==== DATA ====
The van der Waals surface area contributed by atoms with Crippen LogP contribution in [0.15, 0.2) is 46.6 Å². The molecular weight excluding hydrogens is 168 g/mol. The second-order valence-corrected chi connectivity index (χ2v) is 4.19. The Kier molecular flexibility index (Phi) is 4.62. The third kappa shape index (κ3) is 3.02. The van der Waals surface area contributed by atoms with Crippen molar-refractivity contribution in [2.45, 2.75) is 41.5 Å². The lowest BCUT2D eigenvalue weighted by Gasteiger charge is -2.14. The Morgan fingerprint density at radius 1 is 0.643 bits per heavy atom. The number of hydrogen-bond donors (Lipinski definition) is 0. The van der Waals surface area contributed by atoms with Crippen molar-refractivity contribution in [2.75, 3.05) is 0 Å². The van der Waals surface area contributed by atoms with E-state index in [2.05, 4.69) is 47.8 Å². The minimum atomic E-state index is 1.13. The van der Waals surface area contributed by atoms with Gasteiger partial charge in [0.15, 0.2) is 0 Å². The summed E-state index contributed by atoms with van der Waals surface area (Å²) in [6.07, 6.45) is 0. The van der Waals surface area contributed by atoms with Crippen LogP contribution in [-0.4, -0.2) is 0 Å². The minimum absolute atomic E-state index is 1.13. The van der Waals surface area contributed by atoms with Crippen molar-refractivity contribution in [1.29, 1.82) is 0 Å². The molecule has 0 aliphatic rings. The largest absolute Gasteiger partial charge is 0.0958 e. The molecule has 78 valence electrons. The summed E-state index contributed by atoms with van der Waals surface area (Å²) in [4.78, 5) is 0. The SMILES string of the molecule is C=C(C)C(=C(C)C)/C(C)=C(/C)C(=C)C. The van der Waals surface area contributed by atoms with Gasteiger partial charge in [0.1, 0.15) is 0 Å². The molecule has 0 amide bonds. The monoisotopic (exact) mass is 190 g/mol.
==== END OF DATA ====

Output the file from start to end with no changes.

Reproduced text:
The van der Waals surface area contributed by atoms with Crippen LogP contribution in [0.15, 0.2) is 46.6 Å². The molecular weight excluding hydrogens is 168 g/mol. The second-order valence-corrected chi connectivity index (χ2v) is 4.19. The Kier molecular flexibility index (Phi) is 4.62. The third kappa shape index (κ3) is 3.02. The van der Waals surface area contributed by atoms with Crippen molar-refractivity contribution in [2.45, 2.75) is 41.5 Å². The lowest BCUT2D eigenvalue weighted by Gasteiger charge is -2.14. The Morgan fingerprint density at radius 1 is 0.643 bits per heavy atom. The number of hydrogen-bond donors (Lipinski definition) is 0. The van der Waals surface area contributed by atoms with Crippen molar-refractivity contribution in [2.75, 3.05) is 0 Å². The van der Waals surface area contributed by atoms with E-state index in [2.05, 4.69) is 47.8 Å². The minimum atomic E-state index is 1.13. The van der Waals surface area contributed by atoms with Gasteiger partial charge in [0.15, 0.2) is 0 Å². The summed E-state index contributed by atoms with van der Waals surface area (Å²) in [6.07, 6.45) is 0. The van der Waals surface area contributed by atoms with Crippen LogP contribution in [-0.4, -0.2) is 0 Å². The minimum absolute atomic E-state index is 1.13. The van der Waals surface area contributed by atoms with Crippen molar-refractivity contribution in [1.29, 1.82) is 0 Å². The molecule has 0 aliphatic rings. The largest absolute Gasteiger partial charge is 0.0958 e. The molecule has 78 valence electrons. The summed E-state index contributed by atoms with van der Waals surface area (Å²) in [4.78, 5) is 0. The SMILES string of the molecule is C=C(C)C(=C(C)C)/C(C)=C(/C)C(=C)C. The van der Waals surface area contributed by atoms with Gasteiger partial charge in [0.1, 0.15) is 0 Å². The molecule has 0 amide bonds. The monoisotopic (exact) mass is 190 g/mol.